All Stiff in Starched Sheets

Beth awoke with a yelp. What a horrible nightmare! She longed to reach over to Keith for a comforting hug. But no, she was in a hospital, remember?

The doctor had told her that the recent trauma might produce some crazy things in the sub-conscious. Not to mention the drugs for pain. She felt that she must present an odd picture. Upper body casts. Unsightly purple bruise on the left temple. Stitches at the eyebrow.

The young woman in the bed opposite had been trying to hide the fact that she was staring. From what Beth had gleaned, Crissy was in for a broken hip from a fall from a second story balcony. Standing on a chair to water some plants. Lost her balance, or so the official story went. Beth suspected that there was some other real scenario.

"Must have had a bad one, eh?" Crissy looked genuinely concerned, but conversation had been strained. In the two days of Beth's treatment thus far Crissy had had only one visitor, a boyfriend named Steve. He had brought her up-to-date on his employment search. Presumably they shared the apartment and things were strained financially. Her parents were out of province and had phoned twice offering small comfort.

"Yes Crissy I don't usually have nightmares. This one was a doozy. Lost and alone in a strange community. People suspecting that I had done something terribly wrong. Nightfall setting in. The rest is kinda fuzzy."

"Nurse popped in about twenty minutes ago with those flowers on your table."

They were a beautiful surprise. The card was from Bruce and Karen Benton. For some reason she opted to read it aloud: "Hang in there Girl. We are so thankful that you were spared any greater danger. Pretty sore now though, right?"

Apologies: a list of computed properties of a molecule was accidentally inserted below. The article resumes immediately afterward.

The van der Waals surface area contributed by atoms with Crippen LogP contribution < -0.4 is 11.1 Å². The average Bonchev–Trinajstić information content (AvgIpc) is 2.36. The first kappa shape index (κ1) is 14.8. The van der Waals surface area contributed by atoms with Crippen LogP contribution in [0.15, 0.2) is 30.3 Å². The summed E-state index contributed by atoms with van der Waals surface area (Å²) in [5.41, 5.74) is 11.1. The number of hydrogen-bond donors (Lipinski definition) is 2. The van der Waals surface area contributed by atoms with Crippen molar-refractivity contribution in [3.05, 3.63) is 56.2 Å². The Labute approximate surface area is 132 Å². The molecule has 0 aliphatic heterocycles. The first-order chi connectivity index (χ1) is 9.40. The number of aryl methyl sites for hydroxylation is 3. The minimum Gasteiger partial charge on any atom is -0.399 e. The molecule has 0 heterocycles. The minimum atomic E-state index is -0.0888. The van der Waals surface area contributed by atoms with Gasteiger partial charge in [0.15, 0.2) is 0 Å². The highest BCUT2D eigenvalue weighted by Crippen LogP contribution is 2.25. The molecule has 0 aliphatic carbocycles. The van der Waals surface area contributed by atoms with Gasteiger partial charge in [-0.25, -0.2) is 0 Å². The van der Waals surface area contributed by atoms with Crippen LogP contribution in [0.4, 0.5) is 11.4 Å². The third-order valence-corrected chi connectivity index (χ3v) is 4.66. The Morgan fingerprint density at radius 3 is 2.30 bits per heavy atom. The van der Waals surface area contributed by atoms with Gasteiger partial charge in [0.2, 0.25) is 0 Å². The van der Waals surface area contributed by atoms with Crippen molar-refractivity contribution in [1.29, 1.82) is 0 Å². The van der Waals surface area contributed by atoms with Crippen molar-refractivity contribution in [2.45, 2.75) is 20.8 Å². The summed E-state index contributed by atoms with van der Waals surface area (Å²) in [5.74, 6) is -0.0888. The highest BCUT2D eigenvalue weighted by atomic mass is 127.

A scripture portion had also been included:

When you pass through the waters,
I will be with you;
and when you pass through the rivers,
they will not sweep over you.
When you walk through the fire,
you will not be burned;
the flames will not set you ablaze.
For I am the LORD your God,
the Holy One of Israel, your Savior;

Crissy did not respond to that, but looked down at the movie magazine in her lap. Thirty seconds later: "What's it like...being a preacher's wife I mean?"

"Oh it's not so very different. Two kids. School. Shopping. In-laws. House work. A lot of phone calls for my husband from people I hardly know. Two weeks' holidays in the summer. We like to camp. Endless laundry. Women and kids needing a friend to talk to or to pray. And some of the wildest ideas right out of the blue in my conversations with Keith. New ways formulated to express rich timeless truths. In short. I love it. I love him, and I love God for His constant goodness. Every now and then we feel that we make a difference."

"That all doesn't sound too unusual. My parents were Catholic. Gradually slipped right out of the routine. My boyfriend thinks the churches are all about getting your money."

"Perhaps he'd be interested in a place like ours. We are presently finding ways to turn things back over to the people. That they might have the joy of discovery, of testifying, of helping in simple ways. Sometimes, though, it feels as if we are going one step at a time through the darkness."

"Really? A preacher and his wife who don't have all the answers. I kinda like that."


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